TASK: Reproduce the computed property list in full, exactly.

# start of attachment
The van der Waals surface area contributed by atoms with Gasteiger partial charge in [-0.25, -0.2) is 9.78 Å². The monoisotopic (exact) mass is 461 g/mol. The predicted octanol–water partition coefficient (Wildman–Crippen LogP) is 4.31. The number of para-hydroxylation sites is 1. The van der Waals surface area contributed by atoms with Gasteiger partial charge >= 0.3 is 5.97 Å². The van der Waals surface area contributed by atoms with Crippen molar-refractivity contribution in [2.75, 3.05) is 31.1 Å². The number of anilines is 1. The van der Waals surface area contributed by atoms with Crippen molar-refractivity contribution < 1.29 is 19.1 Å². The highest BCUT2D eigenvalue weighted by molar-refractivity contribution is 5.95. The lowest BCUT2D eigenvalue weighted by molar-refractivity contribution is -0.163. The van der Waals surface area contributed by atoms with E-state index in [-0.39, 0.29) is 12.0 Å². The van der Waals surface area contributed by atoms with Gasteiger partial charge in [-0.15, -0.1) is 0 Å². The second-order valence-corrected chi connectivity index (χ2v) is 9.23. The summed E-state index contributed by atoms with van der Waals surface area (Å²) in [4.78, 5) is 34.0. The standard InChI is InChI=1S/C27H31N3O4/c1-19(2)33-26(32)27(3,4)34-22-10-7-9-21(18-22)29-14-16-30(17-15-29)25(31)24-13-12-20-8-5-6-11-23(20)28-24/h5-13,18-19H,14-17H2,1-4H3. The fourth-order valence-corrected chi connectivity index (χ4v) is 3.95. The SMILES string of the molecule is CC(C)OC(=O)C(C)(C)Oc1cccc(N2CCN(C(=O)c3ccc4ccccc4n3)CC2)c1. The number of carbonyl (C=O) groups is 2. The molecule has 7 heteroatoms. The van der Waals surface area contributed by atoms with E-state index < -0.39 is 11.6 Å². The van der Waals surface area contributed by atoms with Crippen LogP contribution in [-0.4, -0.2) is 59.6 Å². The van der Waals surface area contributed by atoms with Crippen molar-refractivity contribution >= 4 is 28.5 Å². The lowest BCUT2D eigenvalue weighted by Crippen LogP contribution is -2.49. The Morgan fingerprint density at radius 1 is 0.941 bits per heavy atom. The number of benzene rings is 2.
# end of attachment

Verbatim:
The van der Waals surface area contributed by atoms with Gasteiger partial charge in [-0.25, -0.2) is 9.78 Å². The monoisotopic (exact) mass is 461 g/mol. The predicted octanol–water partition coefficient (Wildman–Crippen LogP) is 4.31. The number of para-hydroxylation sites is 1. The van der Waals surface area contributed by atoms with Gasteiger partial charge >= 0.3 is 5.97 Å². The van der Waals surface area contributed by atoms with Crippen molar-refractivity contribution in [2.75, 3.05) is 31.1 Å². The number of anilines is 1. The van der Waals surface area contributed by atoms with Crippen molar-refractivity contribution < 1.29 is 19.1 Å². The highest BCUT2D eigenvalue weighted by molar-refractivity contribution is 5.95. The lowest BCUT2D eigenvalue weighted by molar-refractivity contribution is -0.163. The van der Waals surface area contributed by atoms with E-state index in [-0.39, 0.29) is 12.0 Å². The van der Waals surface area contributed by atoms with Gasteiger partial charge in [-0.15, -0.1) is 0 Å². The second-order valence-corrected chi connectivity index (χ2v) is 9.23. The summed E-state index contributed by atoms with van der Waals surface area (Å²) in [4.78, 5) is 34.0. The standard InChI is InChI=1S/C27H31N3O4/c1-19(2)33-26(32)27(3,4)34-22-10-7-9-21(18-22)29-14-16-30(17-15-29)25(31)24-13-12-20-8-5-6-11-23(20)28-24/h5-13,18-19H,14-17H2,1-4H3. The fourth-order valence-corrected chi connectivity index (χ4v) is 3.95. The SMILES string of the molecule is CC(C)OC(=O)C(C)(C)Oc1cccc(N2CCN(C(=O)c3ccc4ccccc4n3)CC2)c1. The number of carbonyl (C=O) groups is 2. The molecule has 7 heteroatoms. The van der Waals surface area contributed by atoms with E-state index < -0.39 is 11.6 Å². The van der Waals surface area contributed by atoms with Crippen LogP contribution in [-0.4, -0.2) is 59.6 Å². The van der Waals surface area contributed by atoms with Crippen molar-refractivity contribution >= 4 is 28.5 Å². The lowest BCUT2D eigenvalue weighted by Crippen LogP contribution is -2.49. The Morgan fingerprint density at radius 1 is 0.941 bits per heavy atom. The number of benzene rings is 2.